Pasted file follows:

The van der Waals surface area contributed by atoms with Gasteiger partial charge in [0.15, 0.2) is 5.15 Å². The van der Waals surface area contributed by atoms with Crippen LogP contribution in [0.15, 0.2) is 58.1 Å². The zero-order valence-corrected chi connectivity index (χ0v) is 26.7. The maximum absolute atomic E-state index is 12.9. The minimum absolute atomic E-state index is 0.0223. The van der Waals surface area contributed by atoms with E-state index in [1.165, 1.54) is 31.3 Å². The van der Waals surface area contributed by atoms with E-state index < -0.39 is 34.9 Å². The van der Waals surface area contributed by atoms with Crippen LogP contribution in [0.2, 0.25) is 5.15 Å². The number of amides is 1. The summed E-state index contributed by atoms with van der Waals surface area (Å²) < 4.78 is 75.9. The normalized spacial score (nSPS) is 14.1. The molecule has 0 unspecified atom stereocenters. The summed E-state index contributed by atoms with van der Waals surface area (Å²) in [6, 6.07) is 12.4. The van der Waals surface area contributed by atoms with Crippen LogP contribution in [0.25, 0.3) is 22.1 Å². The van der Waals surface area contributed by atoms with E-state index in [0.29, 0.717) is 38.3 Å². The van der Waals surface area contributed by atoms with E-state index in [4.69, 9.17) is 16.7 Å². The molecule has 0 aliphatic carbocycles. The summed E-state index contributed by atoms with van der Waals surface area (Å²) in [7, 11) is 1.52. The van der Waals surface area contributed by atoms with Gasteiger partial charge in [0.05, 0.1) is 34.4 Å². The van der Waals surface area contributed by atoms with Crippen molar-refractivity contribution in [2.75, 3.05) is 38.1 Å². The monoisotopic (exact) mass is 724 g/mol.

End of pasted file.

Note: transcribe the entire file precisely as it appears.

The van der Waals surface area contributed by atoms with Gasteiger partial charge in [0.15, 0.2) is 5.15 Å². The van der Waals surface area contributed by atoms with Crippen LogP contribution in [0.15, 0.2) is 58.1 Å². The zero-order valence-corrected chi connectivity index (χ0v) is 26.7. The maximum absolute atomic E-state index is 12.9. The minimum absolute atomic E-state index is 0.0223. The van der Waals surface area contributed by atoms with E-state index in [1.165, 1.54) is 31.3 Å². The van der Waals surface area contributed by atoms with E-state index < -0.39 is 34.9 Å². The van der Waals surface area contributed by atoms with Crippen LogP contribution in [0.2, 0.25) is 5.15 Å². The number of amides is 1. The summed E-state index contributed by atoms with van der Waals surface area (Å²) < 4.78 is 75.9. The normalized spacial score (nSPS) is 14.1. The molecule has 0 unspecified atom stereocenters. The summed E-state index contributed by atoms with van der Waals surface area (Å²) in [6, 6.07) is 12.4. The van der Waals surface area contributed by atoms with Crippen LogP contribution in [0.25, 0.3) is 22.1 Å². The van der Waals surface area contributed by atoms with E-state index in [0.29, 0.717) is 38.3 Å². The van der Waals surface area contributed by atoms with E-state index in [4.69, 9.17) is 16.7 Å². The molecule has 0 aliphatic carbocycles. The summed E-state index contributed by atoms with van der Waals surface area (Å²) in [7, 11) is 1.52. The van der Waals surface area contributed by atoms with Gasteiger partial charge in [0.05, 0.1) is 34.4 Å². The van der Waals surface area contributed by atoms with Crippen molar-refractivity contribution in [2.75, 3.05) is 38.1 Å². The monoisotopic (exact) mass is 724 g/mol.